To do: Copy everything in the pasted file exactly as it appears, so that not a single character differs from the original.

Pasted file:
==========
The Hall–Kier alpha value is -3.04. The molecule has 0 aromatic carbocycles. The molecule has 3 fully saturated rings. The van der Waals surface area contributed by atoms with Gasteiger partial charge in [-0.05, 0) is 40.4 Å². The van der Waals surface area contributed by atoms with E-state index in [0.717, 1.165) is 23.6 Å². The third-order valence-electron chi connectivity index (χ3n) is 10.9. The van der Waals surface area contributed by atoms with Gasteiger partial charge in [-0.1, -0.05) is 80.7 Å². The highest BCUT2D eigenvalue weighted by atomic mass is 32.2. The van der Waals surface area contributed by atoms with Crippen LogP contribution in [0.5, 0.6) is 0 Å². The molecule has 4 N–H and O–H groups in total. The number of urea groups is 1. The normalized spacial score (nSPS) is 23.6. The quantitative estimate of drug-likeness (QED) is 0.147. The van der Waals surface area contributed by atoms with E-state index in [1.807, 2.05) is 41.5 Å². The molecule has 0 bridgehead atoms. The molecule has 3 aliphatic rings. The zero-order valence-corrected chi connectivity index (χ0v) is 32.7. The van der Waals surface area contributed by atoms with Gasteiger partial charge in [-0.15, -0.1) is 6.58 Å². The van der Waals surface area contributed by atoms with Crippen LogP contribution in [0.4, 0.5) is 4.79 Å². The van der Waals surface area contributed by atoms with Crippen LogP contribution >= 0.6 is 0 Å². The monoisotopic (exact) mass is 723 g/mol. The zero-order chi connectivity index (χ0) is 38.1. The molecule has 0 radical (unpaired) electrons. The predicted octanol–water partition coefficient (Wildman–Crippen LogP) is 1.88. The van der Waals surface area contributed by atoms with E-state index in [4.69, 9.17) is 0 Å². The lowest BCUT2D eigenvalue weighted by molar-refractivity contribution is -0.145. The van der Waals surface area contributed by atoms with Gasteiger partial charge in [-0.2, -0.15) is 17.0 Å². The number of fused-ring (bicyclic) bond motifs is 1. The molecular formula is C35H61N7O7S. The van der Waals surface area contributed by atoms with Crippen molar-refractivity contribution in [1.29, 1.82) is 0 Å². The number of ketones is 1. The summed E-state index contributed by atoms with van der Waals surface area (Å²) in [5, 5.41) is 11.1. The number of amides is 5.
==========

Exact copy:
The Hall–Kier alpha value is -3.04. The molecule has 0 aromatic carbocycles. The molecule has 3 fully saturated rings. The van der Waals surface area contributed by atoms with Gasteiger partial charge in [-0.05, 0) is 40.4 Å². The van der Waals surface area contributed by atoms with E-state index in [0.717, 1.165) is 23.6 Å². The third-order valence-electron chi connectivity index (χ3n) is 10.9. The van der Waals surface area contributed by atoms with Gasteiger partial charge in [-0.1, -0.05) is 80.7 Å². The highest BCUT2D eigenvalue weighted by atomic mass is 32.2. The van der Waals surface area contributed by atoms with Crippen LogP contribution in [0.5, 0.6) is 0 Å². The molecule has 4 N–H and O–H groups in total. The number of urea groups is 1. The normalized spacial score (nSPS) is 23.6. The quantitative estimate of drug-likeness (QED) is 0.147. The van der Waals surface area contributed by atoms with E-state index in [1.807, 2.05) is 41.5 Å². The molecule has 0 bridgehead atoms. The molecule has 3 aliphatic rings. The zero-order valence-corrected chi connectivity index (χ0v) is 32.7. The van der Waals surface area contributed by atoms with Gasteiger partial charge in [-0.15, -0.1) is 6.58 Å². The van der Waals surface area contributed by atoms with Crippen LogP contribution in [0.4, 0.5) is 4.79 Å². The van der Waals surface area contributed by atoms with Crippen LogP contribution >= 0.6 is 0 Å². The monoisotopic (exact) mass is 723 g/mol. The zero-order chi connectivity index (χ0) is 38.1. The molecule has 0 radical (unpaired) electrons. The predicted octanol–water partition coefficient (Wildman–Crippen LogP) is 1.88. The van der Waals surface area contributed by atoms with E-state index in [4.69, 9.17) is 0 Å². The lowest BCUT2D eigenvalue weighted by molar-refractivity contribution is -0.145. The van der Waals surface area contributed by atoms with Gasteiger partial charge in [-0.2, -0.15) is 17.0 Å². The number of fused-ring (bicyclic) bond motifs is 1. The molecular formula is C35H61N7O7S. The van der Waals surface area contributed by atoms with Crippen molar-refractivity contribution in [1.29, 1.82) is 0 Å². The number of ketones is 1. The summed E-state index contributed by atoms with van der Waals surface area (Å²) in [5, 5.41) is 11.1. The number of amides is 5.